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The Energy-Absorbing Characteristics of Tubular Structures With Geometric and Material Modifications: An Overview

[+] Author and Article Information
S. Chung Yuen

Blast Impact and Survivability Research Unit (BISRU), Department of Mechanical Engineering, University of Cape Town, Private Bag, Rondebosch 7701, South Africa

G. N. Nurick

Blast Impact and Survivability Research Unit (BISRU), Department of Mechanical Engineering, University of Cape Town, Private Bag, Rondebosch 7701, South Africa

Appl. Mech. Rev 61(2), 020802 (Mar 18, 2008) (15 pages) doi:10.1115/1.2885138 History: Published March 18, 2008

For better crashworthiness performance, vehicles must protect its occupants by maintaining structural integrity and converting the large amount of kinetic energy into other forms of energy in a controllable and predictable manner in a crash situation. In doing so, lower crushing force would provide better safety for the vehicle occupants. This paper reviews the axial response of “modified” tubular sections with imperfections and fillers subjected to axial impact loads relevant to the field of structural crashworthiness. The use of imperfections sets the mode and initiation of collapse of a tube at a specific location and reduces the maximum crush force, hence improving the energy-absorbing characteristics of tubular structures. The types of imperfections discussed include prebuckle, parallel and dished indentations, cutouts, stiffeners, fillers, and wrapping.

Copyright © 2008 by American Society of Mechanical Engineers
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Figures

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Figure 15

Deformation behavior of square and circular extrusions as a function of foam filler density (95-96)

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Figure 16

Empty, monotubal filled, and bitubal square crushed specimens (102)

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Figure 17

Square, hexagonal, and octagonal monotubal crushed specimens (102)

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Figure 18

Photographs of sectional front and back views of crushed PVC tubes filled with mixed wood sawdust (107)

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Figure 19

Typical collapse modes of bare brittle metal and plastic metal tube (122): (a) fragmentation mode of a brittle metal tube; (b) concertina (axisymmetric) mode of a plastic metal tube; (c) diamond (asymmetric) mode of a plastic metal tube

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Figure 20

Failed hybrid tubes obtained from the axial crushing test (125): (a) 0deg ply orientation composite tube, (b) 90deg ply orientation composite tube, (c) 0deg∕90deg ply orientation composite tube, and (d) ±45deg ply orientation composite tube

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Figure 1

Typical example of the progressive buckling mode and resultant axial load-displacement curve of a thin-walled square tube (41)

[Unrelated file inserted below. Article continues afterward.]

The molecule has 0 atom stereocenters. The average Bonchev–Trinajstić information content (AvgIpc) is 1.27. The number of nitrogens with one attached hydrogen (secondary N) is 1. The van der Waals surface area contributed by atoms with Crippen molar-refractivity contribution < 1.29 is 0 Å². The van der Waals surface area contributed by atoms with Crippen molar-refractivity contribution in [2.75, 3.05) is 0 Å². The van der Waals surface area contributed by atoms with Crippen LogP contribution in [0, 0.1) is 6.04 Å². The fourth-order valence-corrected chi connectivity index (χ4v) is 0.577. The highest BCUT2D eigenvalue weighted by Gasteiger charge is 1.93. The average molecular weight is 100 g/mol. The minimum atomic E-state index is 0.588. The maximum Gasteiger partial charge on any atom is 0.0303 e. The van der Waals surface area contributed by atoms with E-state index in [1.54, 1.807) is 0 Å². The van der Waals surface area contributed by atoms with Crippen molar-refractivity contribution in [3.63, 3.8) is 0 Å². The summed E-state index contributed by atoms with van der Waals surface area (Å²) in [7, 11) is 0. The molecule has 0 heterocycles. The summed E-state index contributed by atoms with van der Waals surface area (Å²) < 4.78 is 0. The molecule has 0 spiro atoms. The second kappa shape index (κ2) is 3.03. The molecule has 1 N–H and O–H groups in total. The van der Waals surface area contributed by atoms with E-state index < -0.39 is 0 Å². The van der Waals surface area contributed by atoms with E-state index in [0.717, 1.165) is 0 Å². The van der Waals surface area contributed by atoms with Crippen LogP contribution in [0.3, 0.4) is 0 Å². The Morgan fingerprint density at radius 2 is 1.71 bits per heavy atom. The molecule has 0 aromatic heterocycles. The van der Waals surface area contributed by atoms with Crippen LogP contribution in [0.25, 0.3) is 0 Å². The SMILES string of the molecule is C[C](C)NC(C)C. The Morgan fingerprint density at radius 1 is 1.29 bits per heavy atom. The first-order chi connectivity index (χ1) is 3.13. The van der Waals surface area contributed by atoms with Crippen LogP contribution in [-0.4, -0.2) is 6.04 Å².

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Figure 2

Imperfections in the tube corners as used by Schriever and Helling (19)

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Figure 3

Shape of (a) full dent and (b) half-dent introduced into the aluminum tube specimen (47)

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Figure 4

Deformed aluminum tubes with schematic of the locations of triggering dent (47)

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Figure 5

Symmetric axial crush response mode—ductile metallic alloy: axial crush specimen and undeformed tube (48)

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Figure 12

The effect of the depth of dished indentations on ultimate buckling load of specimens with opposing combined imperfections (62) (hole diameter, 32mm; depth of indentations increases from left to right)

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Figure 13

Collapse profiles and load-deformation history of spot-welded top-hat sections after impact testing at 10m∕s(79)

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Figure 14

Test foam-filled specimen geometry and typical material behavior (82)

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Figure 6

A typical load-displacement characteristic of aluminum alloy corrugated tubes (59)

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Figure 7

Symmetric deformation of dynamically loaded predented square specimens. Dent depth increases from left to right (60).

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Figure 8

Quasistatically crushed square tubes with opposing parallel cylindrical indentations (62) (depth of indentations increases from left to right)

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Figure 9

Quasistatically collapsed square tubes with opposing dished indentations (62). (The indentations were induced with a hemispherical indenter of radius 100mm and the depth of indentations increases from left to right).

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Figure 10

Quasistatically crushed square tubes with two opposing holes (62) (diameter of the holes increases from left to right—it appears that the size of the first lobe decreases with increasing hole diameter until tearing occurs)

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Figure 11

The effect of the diameter of the holes on ultimate buckling load of specimens with opposing combined imperfections (62) (indentations depth of 3.5–4mm, diameter of hole increases from left to right, G2 has no hole)

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